A unique blog dedicated to covering the worlds of book publishing and the news media, revealing creative ideas, practical strategies, interesting stories, and provocative opinions. Along the way, discover savvy but entertaining insights on book marketing, public relations, branding, and advertising from a veteran of two decades in the industry of book publishing publicity and marketing.
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Friday, January 27, 2012
Interview With Manuscript Doctor Patti Miller, Co-Founder Of AP Miller
1.You had a bestseller on Amazon, Peter and Pumpkin Patch. How much fun is it to be a best-selling author?It’s amazing! We can’t begin to describe what a thrill ride it has been for us or how much fun we have writing books that make readers want more.
2.You have 35 years of experience in fiction and script writing, newspaper and magazine writing as well as publishing. Where do you see the book publishing industry is heading?In many directions actually, while some readers will want the convenience of reading on any type of reader they can get their hands on. You will also see the remainder of the readers wanting to curl up with a paperback or hard cover in their hands. I must admit, I love reading a book I can feel and smell. I do strongly believe we will have both digital and print in the future. I don’t foresee any huge changes in the near future as far as digital taking over the market that much. Especially in the children’s and young adult books, as schools and libraries will still demand books in print and let’s face it, parents alike. It will be very difficult for anyone to want to give up that pleasure. All though I do see where some genres are going to end in a big way. I won’t tell which ones we will just have to sit back and wait for it to happen.
3.What advice do you have for struggling authors today?Sit down and think before you begin to type. I mean that seriously, people. Make sure to do your homework before you decide to sit down and write a book. Learn the craft and brush up on what you know. There is nothing more important than hearing from a reader or a book reviewer how much they enjoyed your story. Write from the heart. Don’t write something to get in on the band wagon, and don’t offer a sloppy manuscript to an editor. Most of all NEVER insult an editor by informing them it’s their job to write your book. Or inform them your mother liked it so they have to publish it. Remember, it is an honor to get a contract from a publisher. They don’t owe the author a contract. You as the author must be deserving of that and become as loyal to your publisher as they will hopefully become towards you. If you self publish it is a much tougher road. You will be responsible for everything you do. I mean that literally. You will be strongly criticized for mistakes and trust me some comments will not be in your favor. That’s part of being an author. It is your responsibility to offer the publisher and the readers the best possible book.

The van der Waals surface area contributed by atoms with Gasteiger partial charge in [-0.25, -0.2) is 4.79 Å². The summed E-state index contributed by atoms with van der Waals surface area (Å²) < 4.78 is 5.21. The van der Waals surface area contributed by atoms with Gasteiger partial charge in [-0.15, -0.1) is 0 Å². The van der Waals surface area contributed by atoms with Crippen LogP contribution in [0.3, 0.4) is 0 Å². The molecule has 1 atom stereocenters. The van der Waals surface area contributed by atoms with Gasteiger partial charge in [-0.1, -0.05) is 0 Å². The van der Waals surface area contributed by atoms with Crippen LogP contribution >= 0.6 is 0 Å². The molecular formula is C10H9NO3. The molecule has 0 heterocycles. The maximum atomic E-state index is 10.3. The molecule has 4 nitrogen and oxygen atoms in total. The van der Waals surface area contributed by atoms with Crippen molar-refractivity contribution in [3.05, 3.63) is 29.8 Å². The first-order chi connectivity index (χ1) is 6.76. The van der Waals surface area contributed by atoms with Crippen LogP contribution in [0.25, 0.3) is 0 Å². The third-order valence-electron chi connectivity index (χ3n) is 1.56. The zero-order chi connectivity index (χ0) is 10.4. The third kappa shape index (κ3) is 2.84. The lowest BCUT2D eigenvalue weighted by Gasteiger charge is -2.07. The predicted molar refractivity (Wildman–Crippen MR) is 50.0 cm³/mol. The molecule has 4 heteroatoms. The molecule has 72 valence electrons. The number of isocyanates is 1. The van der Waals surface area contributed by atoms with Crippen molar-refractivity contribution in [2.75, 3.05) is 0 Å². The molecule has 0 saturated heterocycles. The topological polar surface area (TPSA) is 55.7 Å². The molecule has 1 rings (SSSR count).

4.You co-own AP Miller with your husband. Please tell us what your company does – and how do you manage to work with the man you live with?We are asked this question quite often…first of all we are a team, we write stories together chapter by chapter or we write separately. We write in many genres and aren’t really limited. Working with Andrew is wonderful. He is brilliant and an extremely talented writer. We generate thoughts together which makes our books realistic, masterful, whimsical and fun to read. We also share much in common and of course our love of writing and for each other. It’s a team effort we never question.
5.What are the rewards and challenges of writing and illustrating children’s books?Many! Being a retired Teacher has its benefits. You live and learn when there are children involved. I enjoy watching my books come alive and reading the joy in a child’s letter when I hear how much they loved reading it. As far as challenges, well…right now there aren’t any. I love children, and want nothing more than to make them happy by offering them a story that will take them out of reality just for a little while…it’s almost magical.